It's illegal to drive with a blood alcohol concentration (BAC) of 0.08 percent or over throughout Canada. In Toronto and throughout Ontario, drivers can face legal consequences for driving with a BAC between 0.05 and 0.08 percent.
Moreover, driving while under the influence of recreational drugs can get drivers arrested. Police all over Toronto work hard to protect our safety by keeping impaired drivers off the road.
In 2015, police reported 72,039 impaired driving incidents across Canada, including 3,000 drug-impaired incidents. This accounted for 201 incidents per 100,000 residents.
Sometimes, there are people who get away with driving while impaired. Impaired drivers who go under the radar — whether or not they are breaking the law — are far more likely to be involved in crashes than drivers who are completely sober and alert.
Impairment after only a few drinks
It doesn't take much alcohol to cause some impairment. Drivers who are below the BAC range of 0.05 to 0.08 percent are often considered "buzzed drivers." At a BAC of 0.02 to 0.03 percent, they may experience some relaxation, lowered alertness, lowered inhibition, and some impaired judgment. Of course, there is also the risk of drowsy driving for drivers who don't receive enough quality sleep and then consume even small amounts of alcohol.
When drivers reach a BAC range of 0.04 to 0.05 percent, reaction time starts to become delayed. This can be dangerous when a driver encounters an emergency situation when he or she must apply the brakes or swerve to avoid a crash.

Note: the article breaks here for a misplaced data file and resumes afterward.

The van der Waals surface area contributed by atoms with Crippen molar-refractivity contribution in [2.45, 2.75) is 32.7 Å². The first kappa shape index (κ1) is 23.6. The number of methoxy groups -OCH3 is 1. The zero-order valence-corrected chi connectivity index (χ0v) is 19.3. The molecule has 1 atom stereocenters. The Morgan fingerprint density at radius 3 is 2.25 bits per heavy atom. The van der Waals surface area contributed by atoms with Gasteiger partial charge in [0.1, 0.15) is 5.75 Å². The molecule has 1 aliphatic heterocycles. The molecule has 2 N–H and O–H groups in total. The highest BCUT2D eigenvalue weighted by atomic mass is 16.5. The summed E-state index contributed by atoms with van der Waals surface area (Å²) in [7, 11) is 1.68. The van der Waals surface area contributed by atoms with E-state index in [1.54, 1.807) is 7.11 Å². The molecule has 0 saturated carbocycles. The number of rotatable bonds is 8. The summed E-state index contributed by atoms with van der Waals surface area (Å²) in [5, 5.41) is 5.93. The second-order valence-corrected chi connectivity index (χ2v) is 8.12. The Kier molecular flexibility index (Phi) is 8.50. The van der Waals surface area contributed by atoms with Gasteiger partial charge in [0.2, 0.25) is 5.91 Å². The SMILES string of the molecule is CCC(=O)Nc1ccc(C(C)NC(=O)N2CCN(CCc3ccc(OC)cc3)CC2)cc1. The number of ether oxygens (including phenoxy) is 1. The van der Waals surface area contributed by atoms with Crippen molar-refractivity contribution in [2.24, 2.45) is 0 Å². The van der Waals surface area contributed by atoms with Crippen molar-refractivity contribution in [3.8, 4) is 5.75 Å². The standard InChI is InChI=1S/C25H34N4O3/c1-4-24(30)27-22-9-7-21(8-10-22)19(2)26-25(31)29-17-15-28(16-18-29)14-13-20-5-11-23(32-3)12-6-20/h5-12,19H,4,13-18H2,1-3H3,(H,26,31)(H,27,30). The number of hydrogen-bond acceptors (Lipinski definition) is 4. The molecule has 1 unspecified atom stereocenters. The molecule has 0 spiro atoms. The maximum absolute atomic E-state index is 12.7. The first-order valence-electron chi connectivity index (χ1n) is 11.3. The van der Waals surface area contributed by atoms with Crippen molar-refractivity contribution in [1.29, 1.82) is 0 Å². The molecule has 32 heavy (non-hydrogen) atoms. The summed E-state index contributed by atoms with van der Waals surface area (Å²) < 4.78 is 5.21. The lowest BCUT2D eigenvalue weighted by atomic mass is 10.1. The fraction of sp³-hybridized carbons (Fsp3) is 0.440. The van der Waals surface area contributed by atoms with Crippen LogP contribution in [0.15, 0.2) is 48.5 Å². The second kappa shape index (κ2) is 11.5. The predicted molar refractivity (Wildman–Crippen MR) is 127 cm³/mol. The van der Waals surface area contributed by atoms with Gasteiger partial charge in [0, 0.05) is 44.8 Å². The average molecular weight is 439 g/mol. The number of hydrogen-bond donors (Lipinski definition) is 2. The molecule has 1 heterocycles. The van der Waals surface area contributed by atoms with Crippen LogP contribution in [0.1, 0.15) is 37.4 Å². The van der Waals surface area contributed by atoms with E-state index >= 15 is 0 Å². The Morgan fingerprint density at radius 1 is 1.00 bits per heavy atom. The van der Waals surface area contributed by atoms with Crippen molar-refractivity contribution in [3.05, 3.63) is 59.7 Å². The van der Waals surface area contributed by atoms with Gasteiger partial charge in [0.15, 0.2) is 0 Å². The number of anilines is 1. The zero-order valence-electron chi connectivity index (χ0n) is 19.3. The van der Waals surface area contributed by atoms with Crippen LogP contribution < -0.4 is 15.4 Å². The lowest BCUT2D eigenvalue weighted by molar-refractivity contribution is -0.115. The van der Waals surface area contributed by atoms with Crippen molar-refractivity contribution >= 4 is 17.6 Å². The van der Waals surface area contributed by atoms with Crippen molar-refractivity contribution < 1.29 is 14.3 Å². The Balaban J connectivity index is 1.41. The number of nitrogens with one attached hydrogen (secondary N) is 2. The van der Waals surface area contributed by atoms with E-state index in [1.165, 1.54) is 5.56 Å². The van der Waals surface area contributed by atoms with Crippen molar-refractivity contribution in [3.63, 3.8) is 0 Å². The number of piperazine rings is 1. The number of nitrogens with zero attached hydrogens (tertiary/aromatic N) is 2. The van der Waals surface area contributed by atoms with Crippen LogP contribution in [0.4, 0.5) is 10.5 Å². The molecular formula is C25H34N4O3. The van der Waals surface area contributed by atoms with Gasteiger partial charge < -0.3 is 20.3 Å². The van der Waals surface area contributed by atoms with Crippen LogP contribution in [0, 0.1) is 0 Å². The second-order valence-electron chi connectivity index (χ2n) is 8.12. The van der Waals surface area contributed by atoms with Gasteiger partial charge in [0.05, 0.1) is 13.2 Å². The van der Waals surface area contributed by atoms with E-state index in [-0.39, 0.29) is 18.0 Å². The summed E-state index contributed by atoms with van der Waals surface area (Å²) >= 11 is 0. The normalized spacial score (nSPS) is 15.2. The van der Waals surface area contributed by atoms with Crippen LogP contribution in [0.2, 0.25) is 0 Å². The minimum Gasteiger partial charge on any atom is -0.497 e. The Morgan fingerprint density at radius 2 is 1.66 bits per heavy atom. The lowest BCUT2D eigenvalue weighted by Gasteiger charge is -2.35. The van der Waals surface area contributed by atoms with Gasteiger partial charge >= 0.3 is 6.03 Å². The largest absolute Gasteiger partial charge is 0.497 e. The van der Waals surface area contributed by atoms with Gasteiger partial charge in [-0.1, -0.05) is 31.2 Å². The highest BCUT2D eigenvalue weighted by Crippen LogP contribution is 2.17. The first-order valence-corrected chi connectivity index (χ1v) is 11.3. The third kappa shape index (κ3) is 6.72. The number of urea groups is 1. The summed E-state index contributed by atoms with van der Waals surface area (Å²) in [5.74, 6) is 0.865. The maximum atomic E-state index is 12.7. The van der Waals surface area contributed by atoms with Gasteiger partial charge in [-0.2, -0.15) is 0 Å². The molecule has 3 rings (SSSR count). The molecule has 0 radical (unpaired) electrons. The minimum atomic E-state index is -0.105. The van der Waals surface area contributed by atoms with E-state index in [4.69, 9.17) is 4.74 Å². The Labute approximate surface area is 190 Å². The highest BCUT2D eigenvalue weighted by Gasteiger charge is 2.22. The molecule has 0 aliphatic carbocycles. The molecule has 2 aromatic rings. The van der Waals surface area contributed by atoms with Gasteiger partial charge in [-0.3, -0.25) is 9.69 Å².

Once drivers reach a BAC of 0.05 percent or greater, impairment becomes more profound. At this level there is the risk of crashes at full speed due to inability to judge driving situations or even complete loss of consciousness.
Driving under the influence of certain medications
There are many people who underestimate the effects of certain medications and over-the-counter drugs. Impairment can often be caused by:
- Muscle relaxers, sedatives, and tranquilizers
- Medications to treat anxiety
- Certain pain medications
- Over-the-counter medications that treat colds and flu
These medications often cause drowsiness, loss of muscle control, delayed reaction time, blurred vision, and impaired judgment. Those who plan on using these medications should consult with a doctor to learn about the side effects and avoid taking them before driving.
What should I do if I was involved in an impaired driving crash?
If you were involved in a crash with an impaired driver, it's important that you speak to an experienced Toronto car accident lawyer to learn about the legal options available to you.
You may be eligible for compensation to cover your medical expenses, property damage, and other crash-related damages. You may also be compensated for lost wages if you’re unable to attend work and earn a paycheck.
To get started on your claim, contact Smitiuch Injury Law. We have been helping crash victims throughout the Greater Toronto Area since 2001. Our legal consultations are confidential and free of charge.